Brazil: A Novella
Winner of the Ruthanne Wiley Memorial Novella Contest, Selected By Josip Novakovich
Brazil is a quintessential American road trip. Paulo, an 18 year old bell boy in a Miami Beach hotel, and Claudia, a wealthy Hungarian refugee, take off on a night drive that turns into a cross-country journey, a sleep deprived search for the real America and for missing family, a fast-moving car trip into her past and toward their future.
"Kercheval's novella is not only structured as a journey but is a wild ride through much of America, portraying two unlikely companions in a highly charged and tense relationship. The narrative moves briskly, in economic language, and chronologically, without the customary flashbacks and postmodernist collage tricks---an extremly well written and suspenseful tale, cinematically vivid, provocative, and wonderful."---Josip Novakovich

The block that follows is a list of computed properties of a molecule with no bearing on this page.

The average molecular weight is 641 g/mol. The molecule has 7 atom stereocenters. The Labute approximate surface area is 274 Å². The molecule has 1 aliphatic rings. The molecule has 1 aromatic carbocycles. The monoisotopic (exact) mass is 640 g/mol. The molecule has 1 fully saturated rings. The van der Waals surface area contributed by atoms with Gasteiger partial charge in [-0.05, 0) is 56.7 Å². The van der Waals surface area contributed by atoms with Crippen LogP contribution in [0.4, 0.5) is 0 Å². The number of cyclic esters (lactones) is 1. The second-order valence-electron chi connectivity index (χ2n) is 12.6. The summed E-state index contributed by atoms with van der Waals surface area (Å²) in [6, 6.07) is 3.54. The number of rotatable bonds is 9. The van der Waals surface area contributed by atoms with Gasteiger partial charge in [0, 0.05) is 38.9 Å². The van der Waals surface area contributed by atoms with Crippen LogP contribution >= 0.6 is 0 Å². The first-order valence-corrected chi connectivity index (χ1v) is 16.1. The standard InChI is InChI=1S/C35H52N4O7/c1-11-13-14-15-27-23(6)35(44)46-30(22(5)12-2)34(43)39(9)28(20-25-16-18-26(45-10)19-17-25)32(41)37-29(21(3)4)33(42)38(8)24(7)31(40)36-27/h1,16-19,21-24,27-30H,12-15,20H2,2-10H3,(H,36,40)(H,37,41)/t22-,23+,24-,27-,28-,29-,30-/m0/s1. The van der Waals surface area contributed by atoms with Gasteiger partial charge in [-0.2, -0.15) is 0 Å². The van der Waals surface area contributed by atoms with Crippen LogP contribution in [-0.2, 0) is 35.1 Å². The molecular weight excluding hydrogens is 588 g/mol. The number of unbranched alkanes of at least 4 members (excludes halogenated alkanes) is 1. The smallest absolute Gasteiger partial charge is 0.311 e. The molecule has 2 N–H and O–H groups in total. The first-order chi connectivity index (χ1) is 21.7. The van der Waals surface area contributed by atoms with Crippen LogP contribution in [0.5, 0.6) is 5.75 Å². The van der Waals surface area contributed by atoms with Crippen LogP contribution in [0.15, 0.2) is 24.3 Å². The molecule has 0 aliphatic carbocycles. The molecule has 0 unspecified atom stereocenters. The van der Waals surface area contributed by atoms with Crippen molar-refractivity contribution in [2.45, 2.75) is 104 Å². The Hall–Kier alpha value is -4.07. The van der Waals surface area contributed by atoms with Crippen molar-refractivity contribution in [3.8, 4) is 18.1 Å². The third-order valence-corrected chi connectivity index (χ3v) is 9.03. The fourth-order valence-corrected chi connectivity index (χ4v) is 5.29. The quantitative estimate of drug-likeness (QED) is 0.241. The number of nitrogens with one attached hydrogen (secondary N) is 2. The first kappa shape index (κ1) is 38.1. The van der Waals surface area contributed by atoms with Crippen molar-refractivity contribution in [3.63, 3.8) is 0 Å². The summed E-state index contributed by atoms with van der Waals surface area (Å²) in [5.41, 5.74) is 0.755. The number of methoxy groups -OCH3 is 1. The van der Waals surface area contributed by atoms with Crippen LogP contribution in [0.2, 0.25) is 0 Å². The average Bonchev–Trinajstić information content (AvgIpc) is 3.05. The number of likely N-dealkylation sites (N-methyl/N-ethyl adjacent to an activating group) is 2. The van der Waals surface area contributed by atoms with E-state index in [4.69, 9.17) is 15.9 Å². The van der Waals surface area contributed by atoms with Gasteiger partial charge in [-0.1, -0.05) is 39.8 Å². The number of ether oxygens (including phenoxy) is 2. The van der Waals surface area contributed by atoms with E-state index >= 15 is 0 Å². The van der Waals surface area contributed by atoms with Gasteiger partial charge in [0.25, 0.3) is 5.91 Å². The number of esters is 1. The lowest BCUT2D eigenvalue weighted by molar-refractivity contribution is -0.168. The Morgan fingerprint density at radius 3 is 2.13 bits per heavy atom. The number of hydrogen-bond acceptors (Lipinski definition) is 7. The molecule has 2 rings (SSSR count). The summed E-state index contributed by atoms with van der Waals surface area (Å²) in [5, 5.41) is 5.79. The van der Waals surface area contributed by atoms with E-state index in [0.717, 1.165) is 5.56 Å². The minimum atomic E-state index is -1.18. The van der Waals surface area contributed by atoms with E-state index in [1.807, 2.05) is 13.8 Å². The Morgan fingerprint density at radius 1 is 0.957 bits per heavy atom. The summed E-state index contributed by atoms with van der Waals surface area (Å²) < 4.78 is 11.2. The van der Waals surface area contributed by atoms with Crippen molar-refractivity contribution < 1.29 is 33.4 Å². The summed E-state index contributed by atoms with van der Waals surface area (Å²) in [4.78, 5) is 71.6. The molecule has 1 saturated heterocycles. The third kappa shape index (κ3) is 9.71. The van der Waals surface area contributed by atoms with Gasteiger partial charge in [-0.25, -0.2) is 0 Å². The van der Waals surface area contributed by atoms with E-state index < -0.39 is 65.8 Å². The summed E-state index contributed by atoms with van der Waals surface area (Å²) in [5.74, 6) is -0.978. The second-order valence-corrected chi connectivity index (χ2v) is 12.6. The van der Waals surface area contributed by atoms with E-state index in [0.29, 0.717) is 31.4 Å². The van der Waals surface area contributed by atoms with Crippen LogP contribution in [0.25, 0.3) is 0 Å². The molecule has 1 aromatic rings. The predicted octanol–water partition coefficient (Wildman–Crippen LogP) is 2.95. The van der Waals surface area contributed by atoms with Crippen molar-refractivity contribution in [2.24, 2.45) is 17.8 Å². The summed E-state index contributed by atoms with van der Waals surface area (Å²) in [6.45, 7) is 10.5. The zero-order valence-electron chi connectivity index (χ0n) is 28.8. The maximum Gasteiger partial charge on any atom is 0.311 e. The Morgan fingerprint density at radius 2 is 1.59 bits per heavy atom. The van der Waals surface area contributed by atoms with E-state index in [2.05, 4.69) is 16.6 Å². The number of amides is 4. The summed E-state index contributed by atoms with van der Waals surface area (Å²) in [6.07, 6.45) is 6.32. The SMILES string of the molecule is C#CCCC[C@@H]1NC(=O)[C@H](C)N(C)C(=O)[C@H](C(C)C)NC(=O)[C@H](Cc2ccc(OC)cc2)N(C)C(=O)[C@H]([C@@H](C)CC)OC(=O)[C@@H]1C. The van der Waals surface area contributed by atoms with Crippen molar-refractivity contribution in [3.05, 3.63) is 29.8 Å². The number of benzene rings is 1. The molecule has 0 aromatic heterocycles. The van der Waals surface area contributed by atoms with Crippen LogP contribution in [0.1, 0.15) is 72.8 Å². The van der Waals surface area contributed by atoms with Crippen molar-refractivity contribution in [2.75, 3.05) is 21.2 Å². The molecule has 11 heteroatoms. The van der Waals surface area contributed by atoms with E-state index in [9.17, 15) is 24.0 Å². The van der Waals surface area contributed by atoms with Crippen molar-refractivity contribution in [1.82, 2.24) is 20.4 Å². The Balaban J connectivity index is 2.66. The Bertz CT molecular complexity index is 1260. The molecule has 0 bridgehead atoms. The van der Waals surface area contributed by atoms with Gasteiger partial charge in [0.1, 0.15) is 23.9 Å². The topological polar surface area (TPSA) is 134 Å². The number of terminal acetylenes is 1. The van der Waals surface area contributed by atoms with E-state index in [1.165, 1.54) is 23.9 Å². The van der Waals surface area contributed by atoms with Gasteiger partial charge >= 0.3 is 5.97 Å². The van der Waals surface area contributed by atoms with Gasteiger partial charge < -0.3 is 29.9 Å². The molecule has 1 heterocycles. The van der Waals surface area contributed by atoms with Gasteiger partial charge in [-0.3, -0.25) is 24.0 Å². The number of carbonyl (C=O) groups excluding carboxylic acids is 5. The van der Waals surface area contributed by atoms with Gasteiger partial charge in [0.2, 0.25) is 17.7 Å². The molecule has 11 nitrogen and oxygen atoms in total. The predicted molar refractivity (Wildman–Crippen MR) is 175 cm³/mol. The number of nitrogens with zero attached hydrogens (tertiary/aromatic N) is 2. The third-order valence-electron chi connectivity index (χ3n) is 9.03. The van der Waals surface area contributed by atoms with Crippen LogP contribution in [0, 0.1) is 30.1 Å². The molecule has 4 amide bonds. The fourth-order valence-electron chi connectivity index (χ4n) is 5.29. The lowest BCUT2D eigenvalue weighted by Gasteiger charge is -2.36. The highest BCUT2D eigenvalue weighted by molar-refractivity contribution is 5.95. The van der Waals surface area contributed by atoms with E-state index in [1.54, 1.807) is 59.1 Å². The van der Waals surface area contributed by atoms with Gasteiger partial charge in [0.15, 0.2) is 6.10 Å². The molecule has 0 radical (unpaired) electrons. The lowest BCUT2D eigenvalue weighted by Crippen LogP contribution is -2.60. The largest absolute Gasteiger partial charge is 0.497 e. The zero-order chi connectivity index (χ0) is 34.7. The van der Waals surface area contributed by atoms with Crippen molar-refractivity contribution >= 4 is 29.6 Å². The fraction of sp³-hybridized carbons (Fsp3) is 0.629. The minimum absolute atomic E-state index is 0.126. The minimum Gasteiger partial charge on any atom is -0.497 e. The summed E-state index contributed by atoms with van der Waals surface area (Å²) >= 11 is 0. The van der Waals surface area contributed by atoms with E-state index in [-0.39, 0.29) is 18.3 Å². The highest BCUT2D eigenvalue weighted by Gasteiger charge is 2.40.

"Brazil reminds me of why I started reading in the first place, to be enchanted, to be swept up and carried away from my world and dropped into a world at once more vivid and incandescent. The prose is luminous and compassionate, the characters are riveting and heroic, the themes complex and resonant, and the pace is relentless. This is not a book you can put down before it's finished with you. You won't soon forget Paulo and Claudia as they rocket across the country into the heartland, searching for love, family, and a home in the world."---John Dufresne
"The novella is at once the most elegant and demanding form: a writer must balance the looseness of a novel with the concision of a short story, a feat that only the bravest and most talented of us can manage. In Brazil, Jesse Lee Kercheval proves, yet again, that she is exactly the right writer for the job. A wild American picaresque, Brazil snaps along briskly, yet feels full-fleshed, and brims with a sly wit and grace.---Lauren Groff
"What sleight-of-hand have we here---a novella that's as rich as a book three times its length while as seamless as a sonnet? Jesse Lee Kercheval's Brazil is a glorious road trip into Florida's heart of darkness, where damned near anything is possible, and points beyond. No one in this book has ever been told not to give rides to strangers. For that, this reader is grateful."---John McNally
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